David Lister: Why this urge to stage arts events alongside the Olympics?

The Week in Arts
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A quiz question: when England won the World Cup in 1966, what were the main cultural shows of the year?

No, I don't know either. Perhaps this one is more pertinent: when Britain staged the Olympics in 1948, what were the blockbusters at the Tate, National Gallery and Royal Academy? Nope, me neither.

History, and, for many, memory, records what happened on the pitch in 1966, and on the running track and in the swimming pool in 1948, but the arts took a back seat. Somehow, that has not diminished Geoff Hurst's hat-trick.

Yet now the very thought of an Olympics year in Britain without an eye-catching arts programme attending it is seen as dereliction of national duty. We have the Cultural Olympiad – yet to announce its detailed programme but promising to spend a lot of money on it while arts across the country are suffering cuts. And already individual arts institutions are vying with each other to show they have a 2012 programme which will be the cultural equivalent of a Usain Bolt sprint.

On Thursday the Tate announced a Damien Hirst retrospective for 2012, including his famous shark. The exhibition will run alongside a programme that includes Munch and Picasso. Meanwhile, the Royal Academy has new work from David Hockney, and the National Portrait Gallery a huge Lucian Freud exhibition. In case anyone should think this is just a normal year, and these big names have no connection with a certain sporting event, the director of the Tate, Sir Nicholas Serota, left no one in any doubt. He said of the Hirst show: "We wanted to show a prominent contemporary British artist in 2012 when the world's eyes would be on the UK."

No doubt we will soon hear announcements of Olympic programmes from the National Theatre, RSC, the Lowry, Sage and Baltic arts centres and probably the Cotswold Morris Men.

Why? Why are we skewing artistic programmes, and certainly skewing finance for the arts, towards special Olympic year programmes? Who decided that the arts should be putting on special programmes when the eyes of the world, frankly, are on sporting events? And even if we accept the very debatable proposition that the eyes of the world are also on Britain's arts, hasn't the arts world been telling us that we are in the middle of a golden age? If that is so, then what need for Cultural Olympiads, special exhibition programmes and huge amounts of spending? Just continue with the golden age. It's impressive enough.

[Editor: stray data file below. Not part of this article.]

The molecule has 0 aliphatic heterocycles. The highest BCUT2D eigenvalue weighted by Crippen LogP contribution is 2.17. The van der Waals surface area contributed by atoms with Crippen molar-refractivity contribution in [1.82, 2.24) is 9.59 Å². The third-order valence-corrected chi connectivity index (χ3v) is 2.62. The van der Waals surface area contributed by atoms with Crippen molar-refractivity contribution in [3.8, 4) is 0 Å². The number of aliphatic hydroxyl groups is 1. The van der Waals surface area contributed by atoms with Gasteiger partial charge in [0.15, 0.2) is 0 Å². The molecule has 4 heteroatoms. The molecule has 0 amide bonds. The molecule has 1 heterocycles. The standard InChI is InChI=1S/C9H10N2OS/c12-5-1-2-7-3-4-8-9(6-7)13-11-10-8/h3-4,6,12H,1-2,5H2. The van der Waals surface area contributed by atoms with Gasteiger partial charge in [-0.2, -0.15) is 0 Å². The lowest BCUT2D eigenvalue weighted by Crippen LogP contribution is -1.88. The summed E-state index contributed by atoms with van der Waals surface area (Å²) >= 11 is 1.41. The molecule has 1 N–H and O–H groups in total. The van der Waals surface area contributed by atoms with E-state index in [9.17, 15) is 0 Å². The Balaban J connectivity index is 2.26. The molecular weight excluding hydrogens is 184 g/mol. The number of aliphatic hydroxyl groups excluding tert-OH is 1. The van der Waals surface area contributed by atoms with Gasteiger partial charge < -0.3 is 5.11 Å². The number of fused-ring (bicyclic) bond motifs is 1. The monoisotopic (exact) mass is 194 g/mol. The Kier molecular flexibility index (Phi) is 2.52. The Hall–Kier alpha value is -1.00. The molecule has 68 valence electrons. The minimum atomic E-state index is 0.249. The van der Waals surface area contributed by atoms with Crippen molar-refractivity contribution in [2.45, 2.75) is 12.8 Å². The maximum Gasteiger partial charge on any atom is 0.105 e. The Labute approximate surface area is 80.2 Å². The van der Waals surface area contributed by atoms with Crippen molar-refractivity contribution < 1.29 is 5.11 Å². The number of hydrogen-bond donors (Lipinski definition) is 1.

Of course everyone wants the arts in Britain to be exhilarating in 2012, just as they are right now in 2011. But I also want them to be exhilarating in 2013. Or will that be the year when our leading arts institutions decide they have used up too much cash during the previous 12 months, and that after Hirst, Hockney, Picasso and Freud there's no need for another blockbuster?

Was the 'Wizard of Oz' short of songs?

The Wizard of Oz musical that opened in the West End on Tuesday has a few new songs written by Andrew Lloyd Webber and Tim Rice to bolster the original score. Lord Lloyd-Webber is the producer of the musical, and it is the first time in years that he and Sir Tim have collaborated. It's good to see them back together, but adding your own songs to a much-loved classic is an odd thing to do, when you think about it. It takes, shall we say, a high degree of self-confidence. Why don't Messrs Lloyd Webber and Rice pen a few more songs and then they'll have their own original musical?

I'm sure their numbers in The Wizard of Oz are excellent, though I rather hope the habit of bolstering originals doesn't catch on. Macbeth is quite a short play, but I wouldn't want to see the producer of the next version add a scene or two of his or her own.

Authenticity goes up in smoke

Anachronism-spotting is a diverting pastime, with the BBC dramatisation of South Riding proving particularly fruitful. The first episode of the series set in the 1930s has a Yorkshire councillor promising "transparency" – that far too modern political pledge. And, in the most recent episode, a shopkeeper asked a customer: "Would you like it gift-wrapped?" I'm none too sure that phrase was common parlance in the 1930s.

I'm also doubtful about a scene in Million Dollar Quartet, the new West End musical about the jam session between Elvis Presley, Carl Perkins, Jerry Lee Lewis and Johnny Cash in 1956. At one point two of the singers go outside to chat over a cigarette. Going outside for a smoke is a relatively recent habit. I don't for a minute believe that in 1956 the idea would have occurred to anyone.

"Elvis has left the building" goes the famous phrase. But it was never for a cigarette.